Chronic illnesses are prevalent across the United States. Diabetes affects over 34 million people in the U.S. while Chronic Kidney Disease (CKD) impacts more than 37 million adults. Both are significant public health concerns.
Interestingly, these two diseases are not isolated; they have an interconnected relationship, often leading to a vicious cycle of worsening health outcomes.
The Connection Between Diabetes and CKD
The link between diabetes, specifically type 2 diabetes, and CKD is well established. Diabetes is the leading cause of CKD and End-Stage Renal Disease (ESRD) worldwide.
Per MDPI, in 2017, the age-standardized prevalence of CKD in patients with diabetes was approximately 25 per 1,000 in the US. Furthermore, according to the CDC approximately 1 in 3 adults with diabetes have CKD.
The high blood sugar levels associated with diabetes damage the nephrons, tiny filtering units in the kidneys. Over time, this leads to a condition known as diabetic nephropathy, the leading cause of kidney failure in the U.S.
Early diabetic nephropathy often presents with no symptoms. As kidney function worsens, symptoms may include swelling of the hands, feet and face, trouble sleeping or concentrating, and poor appetite. Diabetic nephropathy is usually diagnosed during regular testing that’s part of managing diabetes, which may include a urinary albumin test.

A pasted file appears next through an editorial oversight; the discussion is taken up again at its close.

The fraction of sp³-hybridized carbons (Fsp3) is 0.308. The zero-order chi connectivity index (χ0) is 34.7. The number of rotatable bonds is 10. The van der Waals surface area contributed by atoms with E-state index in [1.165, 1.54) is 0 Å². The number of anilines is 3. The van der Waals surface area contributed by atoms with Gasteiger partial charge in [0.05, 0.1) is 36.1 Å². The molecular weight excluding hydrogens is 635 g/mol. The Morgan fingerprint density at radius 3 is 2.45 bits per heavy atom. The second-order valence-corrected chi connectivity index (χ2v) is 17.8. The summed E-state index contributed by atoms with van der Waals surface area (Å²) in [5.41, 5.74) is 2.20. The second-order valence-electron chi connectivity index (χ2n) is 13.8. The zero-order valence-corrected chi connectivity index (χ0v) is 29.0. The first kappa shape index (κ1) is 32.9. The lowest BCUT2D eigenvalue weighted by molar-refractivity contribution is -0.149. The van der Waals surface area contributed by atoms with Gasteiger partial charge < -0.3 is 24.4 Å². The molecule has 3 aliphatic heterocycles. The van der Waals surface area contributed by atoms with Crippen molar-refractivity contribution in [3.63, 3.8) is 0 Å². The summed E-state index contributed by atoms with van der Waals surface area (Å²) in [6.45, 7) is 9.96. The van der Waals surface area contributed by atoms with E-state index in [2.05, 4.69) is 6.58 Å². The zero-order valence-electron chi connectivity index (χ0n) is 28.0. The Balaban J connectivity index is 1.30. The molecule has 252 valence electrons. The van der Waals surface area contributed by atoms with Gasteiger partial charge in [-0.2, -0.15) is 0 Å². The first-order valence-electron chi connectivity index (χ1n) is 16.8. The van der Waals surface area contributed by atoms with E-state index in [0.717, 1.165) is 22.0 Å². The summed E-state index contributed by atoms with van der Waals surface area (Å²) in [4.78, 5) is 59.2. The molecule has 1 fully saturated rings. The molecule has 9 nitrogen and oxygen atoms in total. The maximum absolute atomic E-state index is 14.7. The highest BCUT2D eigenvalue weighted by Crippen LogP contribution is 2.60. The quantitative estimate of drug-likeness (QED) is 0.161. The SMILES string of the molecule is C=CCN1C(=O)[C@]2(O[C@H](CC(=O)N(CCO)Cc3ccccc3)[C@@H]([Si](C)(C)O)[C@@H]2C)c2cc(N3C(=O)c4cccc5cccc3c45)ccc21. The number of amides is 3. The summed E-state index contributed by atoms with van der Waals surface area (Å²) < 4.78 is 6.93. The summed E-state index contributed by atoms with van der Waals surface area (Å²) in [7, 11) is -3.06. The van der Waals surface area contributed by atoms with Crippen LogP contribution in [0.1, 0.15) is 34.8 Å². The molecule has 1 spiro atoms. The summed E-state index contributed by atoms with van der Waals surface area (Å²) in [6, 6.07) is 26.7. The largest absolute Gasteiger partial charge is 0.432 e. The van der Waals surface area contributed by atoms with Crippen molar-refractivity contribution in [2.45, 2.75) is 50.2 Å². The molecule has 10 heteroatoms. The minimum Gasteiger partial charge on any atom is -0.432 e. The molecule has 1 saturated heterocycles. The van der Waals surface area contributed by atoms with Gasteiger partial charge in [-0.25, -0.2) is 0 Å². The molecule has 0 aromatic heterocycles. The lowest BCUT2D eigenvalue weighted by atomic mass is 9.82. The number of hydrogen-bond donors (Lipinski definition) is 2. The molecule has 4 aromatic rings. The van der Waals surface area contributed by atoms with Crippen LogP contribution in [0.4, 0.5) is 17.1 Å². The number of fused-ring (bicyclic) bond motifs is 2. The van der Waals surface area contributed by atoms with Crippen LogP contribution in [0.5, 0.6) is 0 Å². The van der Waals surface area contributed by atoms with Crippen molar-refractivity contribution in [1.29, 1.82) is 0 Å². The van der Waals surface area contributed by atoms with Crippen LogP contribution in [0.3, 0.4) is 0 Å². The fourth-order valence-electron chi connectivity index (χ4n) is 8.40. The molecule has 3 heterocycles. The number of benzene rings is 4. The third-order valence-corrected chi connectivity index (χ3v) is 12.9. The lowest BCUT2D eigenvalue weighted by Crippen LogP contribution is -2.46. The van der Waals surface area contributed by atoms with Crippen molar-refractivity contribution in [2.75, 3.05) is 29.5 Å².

In addition to high blood sugar and high blood pressure, other risk factors for diabetic nephropathy include smoking, high blood cholesterol, obesity, and a family history of diabetes and kidney disease.
How Diabetes Leads to Kidney Damage
In diabetes, excess glucose in the bloodstream can cause damage to various body parts, including the kidneys. Prolonged exposure to high glucose levels leads to changes in the kidney’s blood vessels, impairing their function and leading to protein leakage into the urine, a condition known as albuminuria.
High blood pressure, a common co-morbidity in people with diabetes, puts extra stress on the blood vessels in the kidneys, which accelerates the damage caused by high blood sugar levels.
Mitigating the Risk
Proper management of diabetes can significantly reduce the risk of developing CKD. Regular check-ups, good blood pressure, adhering to prescribed medication, maintaining a healthy diet, regular physical activity, and avoiding tobacco use can contribute to better outcomes with CKD.
Diabetes is a leading cause of CKD and ESRD, with high blood sugar levels damaging the kidneys over time. This damage can lead to diabetic nephropathy, a condition often symptomless in its early stages but can lead to severe health issues if left unchecked. It is important to manage diabetes to reduce the risk of developing CKD, this includes getting regular check-ups, maintaining a healthy lifestyle, and adhering to prescribed medication.